Family Reunion Ideas To Make Your Event Even More Special

Medically reviewed by Elizabeth Erban, LMFT, IMH-E
Updated April 19, 2024by BetterHelp Editorial Team

Planning a unique family reunion can be a big undertaking. It’s often challenging to find the right family reunion ideas in terms of venues, games, food, and activities. Part of this challenge comes from the fact that there are likely to be various age groups and personalities to consider. 

If you’re looking for advice or inspiration in the planning process, read on for everything from best family reunion activities and fun family reunion games to gift ideas that can help you encapsulate the special moments for future generations. We’ll also discuss a few ideas for stress management if you’re feeling the pressure of planning a family event.

Stressed about planning an upcoming family reunion?

Planning family reunions: Where to start?

When planning a family reunion, it can be challenging to know where to begin. To help you get started, focus on what you think most of your family might enjoy—perhaps a cookout, a formal dinner, a weekend of outdoor activities, or a day at the park? Consider the age groups of the individuals in the family who will be attending—including whether there are any children or older family members to consider—when planning the activities. Some people also find it helpful in the planning process to consider a potential theme for the reunion. While you can certainly host a gathering without one, a theme could help you make decisions and create a party that’s cohesive and fun.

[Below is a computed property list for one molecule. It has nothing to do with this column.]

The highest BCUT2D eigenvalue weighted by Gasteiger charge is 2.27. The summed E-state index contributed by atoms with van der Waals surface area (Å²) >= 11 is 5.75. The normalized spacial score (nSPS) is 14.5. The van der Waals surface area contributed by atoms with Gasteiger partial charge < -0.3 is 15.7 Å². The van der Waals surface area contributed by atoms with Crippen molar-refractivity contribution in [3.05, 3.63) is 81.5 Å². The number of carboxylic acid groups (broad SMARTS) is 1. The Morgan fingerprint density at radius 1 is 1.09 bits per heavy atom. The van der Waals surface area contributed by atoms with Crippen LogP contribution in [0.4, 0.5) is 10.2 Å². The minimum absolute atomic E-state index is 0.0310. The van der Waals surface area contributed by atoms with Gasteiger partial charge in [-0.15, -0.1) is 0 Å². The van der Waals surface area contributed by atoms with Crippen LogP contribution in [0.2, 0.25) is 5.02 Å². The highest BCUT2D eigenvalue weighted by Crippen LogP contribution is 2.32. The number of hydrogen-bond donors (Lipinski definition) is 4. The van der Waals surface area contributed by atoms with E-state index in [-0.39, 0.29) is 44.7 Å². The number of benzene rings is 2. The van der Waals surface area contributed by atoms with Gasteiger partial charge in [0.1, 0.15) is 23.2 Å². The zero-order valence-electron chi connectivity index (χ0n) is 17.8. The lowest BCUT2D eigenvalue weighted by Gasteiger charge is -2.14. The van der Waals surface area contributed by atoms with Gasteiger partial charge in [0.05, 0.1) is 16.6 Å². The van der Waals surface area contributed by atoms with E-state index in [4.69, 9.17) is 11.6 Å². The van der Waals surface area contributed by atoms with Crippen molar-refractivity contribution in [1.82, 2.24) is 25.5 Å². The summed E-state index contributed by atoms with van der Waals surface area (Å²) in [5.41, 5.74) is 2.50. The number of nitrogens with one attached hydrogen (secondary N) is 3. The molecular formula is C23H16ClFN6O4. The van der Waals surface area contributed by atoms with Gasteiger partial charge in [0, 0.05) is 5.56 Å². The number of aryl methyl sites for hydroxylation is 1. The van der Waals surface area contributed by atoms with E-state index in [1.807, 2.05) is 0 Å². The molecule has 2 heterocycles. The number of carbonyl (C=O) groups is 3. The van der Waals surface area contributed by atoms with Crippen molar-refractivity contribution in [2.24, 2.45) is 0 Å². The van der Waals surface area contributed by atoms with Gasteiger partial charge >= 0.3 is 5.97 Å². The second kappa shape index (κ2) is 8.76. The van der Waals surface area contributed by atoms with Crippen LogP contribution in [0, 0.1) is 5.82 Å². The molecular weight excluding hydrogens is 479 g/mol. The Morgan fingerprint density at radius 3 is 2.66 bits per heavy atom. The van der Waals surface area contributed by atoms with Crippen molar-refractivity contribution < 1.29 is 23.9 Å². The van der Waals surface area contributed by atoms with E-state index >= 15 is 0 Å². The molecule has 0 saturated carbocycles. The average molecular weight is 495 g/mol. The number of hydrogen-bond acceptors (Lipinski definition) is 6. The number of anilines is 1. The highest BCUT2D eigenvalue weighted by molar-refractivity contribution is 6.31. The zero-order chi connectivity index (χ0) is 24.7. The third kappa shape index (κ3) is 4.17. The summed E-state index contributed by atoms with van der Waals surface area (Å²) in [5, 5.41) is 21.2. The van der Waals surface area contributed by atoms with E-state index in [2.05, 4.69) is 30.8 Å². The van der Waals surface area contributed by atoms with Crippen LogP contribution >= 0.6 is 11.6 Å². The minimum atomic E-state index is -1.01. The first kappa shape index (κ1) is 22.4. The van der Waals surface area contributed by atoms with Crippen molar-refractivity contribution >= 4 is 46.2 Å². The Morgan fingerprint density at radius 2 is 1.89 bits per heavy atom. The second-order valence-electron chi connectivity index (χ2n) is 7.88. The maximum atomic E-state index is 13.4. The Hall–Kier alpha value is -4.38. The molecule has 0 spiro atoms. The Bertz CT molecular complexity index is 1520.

What you decide to do and where depends on your own style and any constraints. For some families, a simple backyard barbecue or family potluck where you swap recipe ideas and dishes can be a relaxing way to have fun and engage in spending quality time together. Others might prefer a bigger event, like a rented event space with a DJ who plays everyone’s favorite songs. You could even have a virtual family reunion if members live far apart and/or can’t easily travel. Since every group is unique, consider your family's overall personality, member ages, and availability when tossing around unique family reunion ideas. You might also consider who will be paying for the event and what the budget will be.